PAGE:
Tom Brady’s Super Bowl champion New England Patriots take on the New York Jets Oct. 21 while Jared Goff’s Rams play the Baltimore Ravens Nov. 25. The network’s regular-season Monday Night Football coverage kicks off September 9, with a doubleheader featuring the Houston Texans vs. New Orleans Saints and the Oakland Raiders vs. Denver Broncos.
With McFarland, Joe Tessitore and Lisa Salters forming the new MNF team, ESPN is hoping for some stability in the broadcast booth, according to producer Jay Rothman. The trio will be joined by ex-referee John Parry, who comes aboard as rules analyst. Witten will end his brief retirement to return to the field with the Dallas Cowboys.
“I know Jason took a lot of heat, and that was unfortunate. I think there was a ton of good that Jason brought to the table, and we’re happy for him and hope he has a great season with the Cowboys,” said Rothman on a press call. “At the same time, we’re thrilled with Booger. Booger is super talented. What we learned last year with Booger is he has an incredible likability, incredible work ethic. His network within the league is awesome, and how he sees the game and the nuances of the game is awesome.”
Another indicator of ESPN’s improving NFL fortunes is the way it out-maneuvered rival Fox Sports for the TV rights to this year’s NFL Draft.
Back in 1980, a fledgling ESPN discovered the draft as a TV property. With anchor Chris Berman and draft guru Mel Kiper Jr. leading the charge, ESPN turned the once-sleepy draft into a prime time event. Only ESPN was allowed to televise the event until the league’s own NFL Network joined the coverage in 2006.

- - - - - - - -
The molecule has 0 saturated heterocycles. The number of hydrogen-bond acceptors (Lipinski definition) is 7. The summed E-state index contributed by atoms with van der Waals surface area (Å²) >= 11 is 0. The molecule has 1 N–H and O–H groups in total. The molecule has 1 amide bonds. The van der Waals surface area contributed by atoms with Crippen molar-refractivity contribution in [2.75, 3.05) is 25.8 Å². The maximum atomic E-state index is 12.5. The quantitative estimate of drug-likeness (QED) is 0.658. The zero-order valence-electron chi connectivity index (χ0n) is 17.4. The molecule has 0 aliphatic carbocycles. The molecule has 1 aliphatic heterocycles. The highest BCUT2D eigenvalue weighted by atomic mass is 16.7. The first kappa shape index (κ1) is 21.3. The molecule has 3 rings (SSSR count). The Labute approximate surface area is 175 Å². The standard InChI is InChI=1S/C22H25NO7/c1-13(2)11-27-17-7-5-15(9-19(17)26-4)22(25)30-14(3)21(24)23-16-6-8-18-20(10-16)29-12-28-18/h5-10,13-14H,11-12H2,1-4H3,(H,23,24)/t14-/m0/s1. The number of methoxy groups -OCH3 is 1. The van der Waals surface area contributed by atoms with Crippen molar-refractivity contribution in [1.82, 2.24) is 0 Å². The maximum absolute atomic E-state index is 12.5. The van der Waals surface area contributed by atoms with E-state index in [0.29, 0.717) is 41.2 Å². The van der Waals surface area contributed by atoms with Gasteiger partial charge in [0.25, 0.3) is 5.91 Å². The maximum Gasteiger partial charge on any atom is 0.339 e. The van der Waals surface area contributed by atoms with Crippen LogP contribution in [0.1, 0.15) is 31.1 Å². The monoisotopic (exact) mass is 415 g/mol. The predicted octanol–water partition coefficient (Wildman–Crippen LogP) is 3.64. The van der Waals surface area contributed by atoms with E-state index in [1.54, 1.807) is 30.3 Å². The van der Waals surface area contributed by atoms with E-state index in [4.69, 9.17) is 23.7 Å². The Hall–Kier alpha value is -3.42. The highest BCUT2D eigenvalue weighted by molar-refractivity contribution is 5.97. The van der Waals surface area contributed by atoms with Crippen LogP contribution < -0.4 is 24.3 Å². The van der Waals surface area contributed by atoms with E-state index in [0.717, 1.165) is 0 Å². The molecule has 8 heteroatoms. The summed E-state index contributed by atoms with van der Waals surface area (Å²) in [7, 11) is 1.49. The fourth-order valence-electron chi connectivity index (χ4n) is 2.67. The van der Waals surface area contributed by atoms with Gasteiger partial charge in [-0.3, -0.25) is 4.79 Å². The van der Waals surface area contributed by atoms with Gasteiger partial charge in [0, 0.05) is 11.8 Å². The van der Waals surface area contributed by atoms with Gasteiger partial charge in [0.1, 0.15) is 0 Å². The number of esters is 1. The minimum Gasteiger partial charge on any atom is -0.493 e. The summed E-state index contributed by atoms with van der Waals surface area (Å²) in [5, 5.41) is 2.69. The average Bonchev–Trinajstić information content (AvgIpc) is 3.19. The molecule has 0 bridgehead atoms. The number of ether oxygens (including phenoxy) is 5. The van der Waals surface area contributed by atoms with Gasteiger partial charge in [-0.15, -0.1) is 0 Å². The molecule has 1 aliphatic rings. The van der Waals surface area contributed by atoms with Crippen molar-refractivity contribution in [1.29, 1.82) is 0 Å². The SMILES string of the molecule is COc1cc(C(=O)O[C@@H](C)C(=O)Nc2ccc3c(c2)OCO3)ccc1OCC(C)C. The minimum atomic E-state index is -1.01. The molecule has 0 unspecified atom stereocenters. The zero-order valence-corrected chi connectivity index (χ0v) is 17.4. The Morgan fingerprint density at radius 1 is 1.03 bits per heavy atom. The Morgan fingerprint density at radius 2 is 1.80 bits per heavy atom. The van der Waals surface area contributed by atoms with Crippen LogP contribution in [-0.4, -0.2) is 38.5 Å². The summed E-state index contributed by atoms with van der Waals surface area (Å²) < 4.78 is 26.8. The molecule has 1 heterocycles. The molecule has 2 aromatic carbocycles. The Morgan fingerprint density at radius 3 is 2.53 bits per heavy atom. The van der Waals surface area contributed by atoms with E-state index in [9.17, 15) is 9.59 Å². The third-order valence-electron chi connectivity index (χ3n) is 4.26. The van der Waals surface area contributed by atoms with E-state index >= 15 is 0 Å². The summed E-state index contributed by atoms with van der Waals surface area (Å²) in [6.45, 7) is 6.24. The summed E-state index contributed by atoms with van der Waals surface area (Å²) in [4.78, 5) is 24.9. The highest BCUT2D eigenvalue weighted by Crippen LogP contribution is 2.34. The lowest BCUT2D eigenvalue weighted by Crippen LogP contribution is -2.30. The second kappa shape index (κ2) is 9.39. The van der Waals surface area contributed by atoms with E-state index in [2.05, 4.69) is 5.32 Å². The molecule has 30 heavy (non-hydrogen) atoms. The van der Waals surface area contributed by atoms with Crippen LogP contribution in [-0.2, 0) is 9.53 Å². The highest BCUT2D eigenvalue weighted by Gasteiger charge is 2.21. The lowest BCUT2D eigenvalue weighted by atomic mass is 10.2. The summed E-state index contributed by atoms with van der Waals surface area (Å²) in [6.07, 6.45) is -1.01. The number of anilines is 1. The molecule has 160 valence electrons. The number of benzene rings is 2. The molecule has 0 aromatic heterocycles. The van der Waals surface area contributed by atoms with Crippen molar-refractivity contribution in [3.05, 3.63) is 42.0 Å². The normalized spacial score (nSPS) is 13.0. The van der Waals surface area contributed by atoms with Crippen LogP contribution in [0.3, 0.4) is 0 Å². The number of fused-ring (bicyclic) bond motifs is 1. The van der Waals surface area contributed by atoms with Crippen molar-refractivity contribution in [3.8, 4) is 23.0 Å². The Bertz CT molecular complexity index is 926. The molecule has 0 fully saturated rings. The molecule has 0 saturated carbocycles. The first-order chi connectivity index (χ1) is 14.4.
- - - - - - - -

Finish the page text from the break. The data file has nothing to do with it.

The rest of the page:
But in 2018, Fox got its foot in the door, televising its own coverage of the draft with Troy Aikman as the headliner. ESPN was mortified.
But the network fought back by proposing sister Disney network ABC produce a complimentary draft telecast this year featuring host Robin Roberts of Good Morning America and the cast of “College GameDay.”
This broadcast version would be aimed more at college football and casual fans, while the traditional ESPN coverage focused on Xs and Os for hard-core NFL fans. The strategy worked. The NFL bought the idea and handed the whole draft back to Disney and its own NFL Network.
This year, a frustrated Fox was left on the outside looking in. With ABC, ESPN, ESPN2, ESPN Deportes and the NFL Network providing their own telecasts, this year’s draft was the most-watched ever.
Coverage from Nashville averaged 6.1 million viewers over three days, up 11% from 5.5 million the year before. ABC became the first broadcast network to air all three days of the draft. It was also the most attended draft in person, with 600,000 fans descending on the Music City compared to 250,000 in Philadelphia two years before.
Rolapp confirmed it was Disney’s pitch to inject ABC, Roberts and the College GameDay crew into the mix that helped ESPN fend off Fox. At least for this year.
“They just made a very compelling case about how they could make the event bigger. We always felt the draft could be as big as anything we do on television with the exception of the championship games, playoff games, and Super Bowl,” said Rolapp. “It’s getting pretty close.”